The design of Cloud / Bank has emerged from a series of details collected into an uneasy yet coherent whole. Our goal is to embody and communicate the historic legacy of the distributed networks of design and fabrication of both industry and agriculture in the Great Lakes / Midwest Region, as well as their current and latent potential.
Bob Allsop, Sophie Anstreicher, Scott Chriss, Chiao-Chun Chung, Julia Dallas, Kelly Gregory, Karl Heckman, Rachael Henry, Troy Huckendubler, Onur Kamburoglu, Panquat Kyesmu, Jenny Lee, Sarah Munchow, Kelsey Reynolds, Dan Smith, Tyler Whitney, Paco Wu, Shujie Xie, Jon Yates, and Yunsen Zhong
UM Stamps School of Art + DesignTaubman College of Architecture and Urban Planning: Sharon Haar
Built 40 years apart, Lincoln Elementary School by Gunnar Birkerts in 1967 and Central Middle School by Perkins and Will built in 2007 share the same site: a large block that extends east along Fifth Street from Pearl to Chestnut Streets and north towards Eighth Street. Far more than cozy neighbors, these buildings also refer to prior buildings and sites. Whereas the simple, sunken geometric plan of Lincoln Elementary evokes the clear organization of Saarinen’s Irwin Conference Center, Central Middle School departs from glass-box corporate modernism in similar ways as does Kevin Roche John Dinkeloo Associates’ Cummins Corporate Office Building.
Robotoidal bent steel rod "clouds" and bundled steel-tube corn columns. Dichroic silver linings within clouds. Steel, slip-cast ceramic and upholstered porcine seating.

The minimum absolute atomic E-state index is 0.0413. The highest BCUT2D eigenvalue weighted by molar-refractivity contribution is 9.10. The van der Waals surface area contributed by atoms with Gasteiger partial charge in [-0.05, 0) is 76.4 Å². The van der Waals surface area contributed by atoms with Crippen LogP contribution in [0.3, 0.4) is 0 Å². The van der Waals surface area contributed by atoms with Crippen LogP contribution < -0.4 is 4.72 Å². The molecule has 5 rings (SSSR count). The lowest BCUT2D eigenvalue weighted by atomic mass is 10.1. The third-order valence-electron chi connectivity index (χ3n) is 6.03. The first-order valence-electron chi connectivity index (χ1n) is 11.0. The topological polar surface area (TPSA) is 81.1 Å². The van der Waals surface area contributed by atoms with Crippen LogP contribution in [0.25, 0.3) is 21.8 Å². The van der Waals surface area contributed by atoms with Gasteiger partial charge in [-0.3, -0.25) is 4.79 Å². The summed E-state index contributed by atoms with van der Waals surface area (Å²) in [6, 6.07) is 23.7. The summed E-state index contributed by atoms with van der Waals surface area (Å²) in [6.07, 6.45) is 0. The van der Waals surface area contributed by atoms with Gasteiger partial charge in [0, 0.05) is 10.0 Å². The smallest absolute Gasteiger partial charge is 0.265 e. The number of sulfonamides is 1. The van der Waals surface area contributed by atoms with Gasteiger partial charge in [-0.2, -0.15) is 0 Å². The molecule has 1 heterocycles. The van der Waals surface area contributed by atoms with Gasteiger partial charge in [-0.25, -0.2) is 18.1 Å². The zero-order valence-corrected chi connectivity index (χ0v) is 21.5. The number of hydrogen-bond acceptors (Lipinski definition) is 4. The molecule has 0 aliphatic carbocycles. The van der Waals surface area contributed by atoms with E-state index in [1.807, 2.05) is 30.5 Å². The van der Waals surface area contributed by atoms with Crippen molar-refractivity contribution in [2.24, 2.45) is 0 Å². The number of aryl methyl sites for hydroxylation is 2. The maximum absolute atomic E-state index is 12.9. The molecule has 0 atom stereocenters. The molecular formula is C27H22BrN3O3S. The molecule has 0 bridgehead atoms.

The fabrication process was central to the design of Cloud / Bank. To replicate real-world methods of distributed production, students acted as “sub-contractors” dedicated to a specific tool or technique in the University of Michigan’s fabrication shop. Each element was fabricated from a digital model, and then the assembly process required a second phase of design to create jigs and forms to fit the elements together. In contrast with these precisely controlled fabrication techniques, the fish that swim through the steel-tubing clouds were cast in ceramic and glazed, a less predictable process that introduced individuality. Each of the fabrication processes used in the superstructure also appears in microcosm in the whimsical pig-shaped benches. The new skills students learned in the shop came in handy during installation: A student quickly mastered the boom lift to raise the finished structure on site, thanks to her experience using industrial robots to bend steel tubes into complex shapes.